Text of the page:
A clean trailer floor and a clean horse trailer are also so much more inviting to your horses. Having a clean trailer can make loading easier. You might even find that your horses are much more eager to walk into a clean, bright trailer and travel much better than before.
Where Do I Even Begin!? I Don’t Know How to Clean a Horse Trailer…
But, even knowing all the benefits of regularly cleaning your trailer, it can be hard to find the motivation to get started. Since horse trailer cleaning can seem like such a big task, you might look at your trailer and think, “where do I even start!?”
If you’ve never cleaned your horse trailer before and don’t know where to begin, don’t worry - we’ve prepared all the essential tips and tricks to help you clean your horse trailer better than ever before. So grab your favorite cleaning music and your rubber gloves, and let’s get started! Here’s how to clean a horse trailer:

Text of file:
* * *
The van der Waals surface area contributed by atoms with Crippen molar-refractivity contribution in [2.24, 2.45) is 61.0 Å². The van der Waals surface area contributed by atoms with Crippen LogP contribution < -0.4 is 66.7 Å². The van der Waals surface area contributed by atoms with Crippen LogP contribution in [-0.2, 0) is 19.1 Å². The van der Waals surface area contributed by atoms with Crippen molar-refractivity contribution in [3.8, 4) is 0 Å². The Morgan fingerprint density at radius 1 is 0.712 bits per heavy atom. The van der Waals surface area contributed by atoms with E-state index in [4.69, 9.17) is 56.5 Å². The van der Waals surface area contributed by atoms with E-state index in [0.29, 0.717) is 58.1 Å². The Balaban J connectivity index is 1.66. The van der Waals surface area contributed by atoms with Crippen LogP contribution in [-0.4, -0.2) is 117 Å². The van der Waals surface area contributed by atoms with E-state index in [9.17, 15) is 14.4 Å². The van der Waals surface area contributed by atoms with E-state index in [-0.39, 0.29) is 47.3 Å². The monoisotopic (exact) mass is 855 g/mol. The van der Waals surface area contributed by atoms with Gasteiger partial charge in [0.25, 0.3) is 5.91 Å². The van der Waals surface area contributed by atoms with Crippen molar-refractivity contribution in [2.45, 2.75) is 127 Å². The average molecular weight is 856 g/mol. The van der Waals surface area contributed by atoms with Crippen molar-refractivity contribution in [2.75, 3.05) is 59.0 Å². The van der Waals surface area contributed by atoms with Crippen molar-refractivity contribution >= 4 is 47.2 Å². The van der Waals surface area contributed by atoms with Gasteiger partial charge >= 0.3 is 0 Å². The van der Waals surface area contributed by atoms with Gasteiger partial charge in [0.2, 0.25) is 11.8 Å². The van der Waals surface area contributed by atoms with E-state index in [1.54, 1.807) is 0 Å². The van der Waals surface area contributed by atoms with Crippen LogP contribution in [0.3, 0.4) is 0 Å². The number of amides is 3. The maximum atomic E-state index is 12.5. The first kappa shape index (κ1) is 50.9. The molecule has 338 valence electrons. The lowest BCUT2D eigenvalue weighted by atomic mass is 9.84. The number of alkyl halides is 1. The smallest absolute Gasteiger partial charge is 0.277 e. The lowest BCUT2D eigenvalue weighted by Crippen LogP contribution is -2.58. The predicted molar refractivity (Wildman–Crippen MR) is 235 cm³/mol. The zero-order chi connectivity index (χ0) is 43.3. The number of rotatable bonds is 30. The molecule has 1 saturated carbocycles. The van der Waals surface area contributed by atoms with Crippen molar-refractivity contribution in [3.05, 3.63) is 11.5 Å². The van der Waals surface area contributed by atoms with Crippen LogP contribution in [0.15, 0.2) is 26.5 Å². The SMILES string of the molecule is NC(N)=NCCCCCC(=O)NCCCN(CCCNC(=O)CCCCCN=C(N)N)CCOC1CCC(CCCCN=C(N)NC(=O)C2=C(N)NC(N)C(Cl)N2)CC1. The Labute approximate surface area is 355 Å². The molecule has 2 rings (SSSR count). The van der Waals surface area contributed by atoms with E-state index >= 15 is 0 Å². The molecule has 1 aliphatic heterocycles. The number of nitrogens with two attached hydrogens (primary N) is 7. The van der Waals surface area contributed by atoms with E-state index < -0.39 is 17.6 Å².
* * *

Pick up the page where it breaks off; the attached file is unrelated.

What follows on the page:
How to Clean the Exterior of Your Horse Trailer
Start with the exterior of your horse trailer. Giving your trailer a good exterior wash not only makes it look shiny and new, it also helps protect the paint and metal trailer frame from aging too quickly.
Cleaning your horse trailer exterior is much like cleaning your car or truck. Take a bucket of water and add some automobile cleaning soap. Using a wash mitt or a microfiber cleaning cloth, carefully wash the entire exterior of your trailer. Pay special attention to the wheels, corners and edges, tires, and the inside of the wheel wells.